The MVPMONITOR Procedure

Creating a Multivariate Control Chart in a Phase I Situation

In a Phase I analysis you first perform a principal component analysis (PCA) of the data. Then you can use control charts to determine whether the data that you use to build the principal component model indicate a stable multivariate process. The MVPMONITOR procedure creates multivariate control charts from $T^2$ and SPE statistics computed from a principal component model that the MVPMODEL procedure produced. This example uses the model built in the section Building a Principal Component Model in Chapter 12: The MVPMODEL Procedure.

The following statements fit the model:

proc mvpmodel data=MWflightDelays ncomp=3 noprint 
              out=mvpair outloadings=mvpairloadings;
   var AA CO DL F9 FL NW UA US WN;

The NCOMP= option requests a principal component model that contains three principal components. The OUT= option creates a data set that contains the original data, the scores, and the $T^2$ and SPE statistics. The OUTLOADINGS= data set contains the variances and loadings for the principal components.

The following statements produce the multivariate control charts:

ods graphics on;
proc mvpmonitor history=mvpair loadings=mvpairloadings;
   time flightDate;
   tsquarechart / contributions; 
   spechart / contributions;

The HISTORY= option specifies the input data set. The LOADINGS= option specifies the data set that contains the principal component model information. The TSQUARECHART statement requests a $T^2$ chart, and the SPECHART statement requests an SPE chart. The CONTRIBUTIONS options that are specified in the TSQUARECHART and SPECHART statements request contribution plots for all out-of-control points in the charts. The TIME statement specifies that the variable flightDate provide the chronological ordering of the observations.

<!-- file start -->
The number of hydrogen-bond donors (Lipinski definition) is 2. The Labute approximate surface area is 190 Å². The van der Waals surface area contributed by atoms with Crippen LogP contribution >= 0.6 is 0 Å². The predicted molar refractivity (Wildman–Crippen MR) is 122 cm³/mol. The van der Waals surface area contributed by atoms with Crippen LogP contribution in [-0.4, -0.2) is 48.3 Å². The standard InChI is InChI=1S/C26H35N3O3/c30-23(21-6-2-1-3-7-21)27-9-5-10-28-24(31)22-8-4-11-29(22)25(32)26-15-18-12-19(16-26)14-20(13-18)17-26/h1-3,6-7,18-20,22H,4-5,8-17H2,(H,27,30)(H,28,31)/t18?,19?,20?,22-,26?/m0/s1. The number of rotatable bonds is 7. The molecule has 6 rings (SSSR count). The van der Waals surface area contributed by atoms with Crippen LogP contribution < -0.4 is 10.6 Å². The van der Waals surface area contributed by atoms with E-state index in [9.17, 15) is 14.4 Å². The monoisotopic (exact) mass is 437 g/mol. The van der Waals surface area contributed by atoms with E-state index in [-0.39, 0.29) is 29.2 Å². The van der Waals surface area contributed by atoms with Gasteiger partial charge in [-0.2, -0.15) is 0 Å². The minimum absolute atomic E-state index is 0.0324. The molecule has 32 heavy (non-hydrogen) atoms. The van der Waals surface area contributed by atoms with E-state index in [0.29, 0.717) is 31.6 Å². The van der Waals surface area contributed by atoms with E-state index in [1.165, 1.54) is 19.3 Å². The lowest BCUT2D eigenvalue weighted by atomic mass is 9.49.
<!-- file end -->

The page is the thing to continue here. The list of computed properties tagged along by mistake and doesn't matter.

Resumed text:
Figure 13.1 shows the $T^2$ chart.

Figure 13.1: Multivariate Control Chart for $T^2$ Statistics

Multivariate Control Chart for T2 Statistics

The $T^2$ chart shows an out-of-control point on February 13, 2007. On this day, a strong winter storm battered the midwestern United States. To see which variables contributed to this statistic, you can use the contribution plot shown in Figure 13.2.

Figure 13.2: Contribution Plot

Contribution Plot

The contribution plot shows that the variables WN, AA, NW, and DL are the major contributors to the out-of-control point.

Figure 13.3 shows the SPE chart.

Figure 13.3: Multivariate Control Chart for SPE Statistics

Multivariate Control Chart for SPE Statistics

There are no out-of-control points in the SPE chart. This indicates that the unusual point displayed in the $T^2$ chart represents a departure from the variation described by the principal component model that lies within the model hyperplane.